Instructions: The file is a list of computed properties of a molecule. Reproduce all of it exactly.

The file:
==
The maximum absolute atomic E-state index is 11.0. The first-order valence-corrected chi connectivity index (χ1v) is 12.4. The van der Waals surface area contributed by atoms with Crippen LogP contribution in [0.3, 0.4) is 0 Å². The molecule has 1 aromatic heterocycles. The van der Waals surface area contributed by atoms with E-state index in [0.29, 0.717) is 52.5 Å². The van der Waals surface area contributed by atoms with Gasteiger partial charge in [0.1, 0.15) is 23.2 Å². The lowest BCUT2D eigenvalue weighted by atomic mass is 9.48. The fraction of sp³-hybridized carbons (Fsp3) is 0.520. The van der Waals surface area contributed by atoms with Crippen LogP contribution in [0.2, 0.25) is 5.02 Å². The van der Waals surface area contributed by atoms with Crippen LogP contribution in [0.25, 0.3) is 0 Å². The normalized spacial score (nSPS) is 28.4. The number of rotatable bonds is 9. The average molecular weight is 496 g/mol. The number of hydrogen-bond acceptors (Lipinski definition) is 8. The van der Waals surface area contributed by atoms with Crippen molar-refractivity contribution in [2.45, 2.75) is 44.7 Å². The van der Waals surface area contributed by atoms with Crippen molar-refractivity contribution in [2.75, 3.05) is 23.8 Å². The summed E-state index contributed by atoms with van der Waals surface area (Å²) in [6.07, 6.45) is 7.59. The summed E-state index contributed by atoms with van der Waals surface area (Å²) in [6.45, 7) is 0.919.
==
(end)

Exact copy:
The maximum absolute atomic E-state index is 11.0. The first-order valence-corrected chi connectivity index (χ1v) is 12.4. The van der Waals surface area contributed by atoms with Crippen LogP contribution in [0.3, 0.4) is 0 Å². The molecule has 1 aromatic heterocycles. The van der Waals surface area contributed by atoms with E-state index in [0.29, 0.717) is 52.5 Å². The van der Waals surface area contributed by atoms with Gasteiger partial charge in [0.1, 0.15) is 23.2 Å². The lowest BCUT2D eigenvalue weighted by atomic mass is 9.48. The fraction of sp³-hybridized carbons (Fsp3) is 0.520. The van der Waals surface area contributed by atoms with Crippen LogP contribution in [0.2, 0.25) is 5.02 Å². The van der Waals surface area contributed by atoms with Crippen LogP contribution in [0.25, 0.3) is 0 Å². The normalized spacial score (nSPS) is 28.4. The number of rotatable bonds is 9. The average molecular weight is 496 g/mol. The number of hydrogen-bond acceptors (Lipinski definition) is 8. The van der Waals surface area contributed by atoms with Crippen molar-refractivity contribution in [2.45, 2.75) is 44.7 Å². The van der Waals surface area contributed by atoms with Crippen molar-refractivity contribution in [2.75, 3.05) is 23.8 Å². The summed E-state index contributed by atoms with van der Waals surface area (Å²) in [6.07, 6.45) is 7.59. The summed E-state index contributed by atoms with van der Waals surface area (Å²) in [6.45, 7) is 0.919.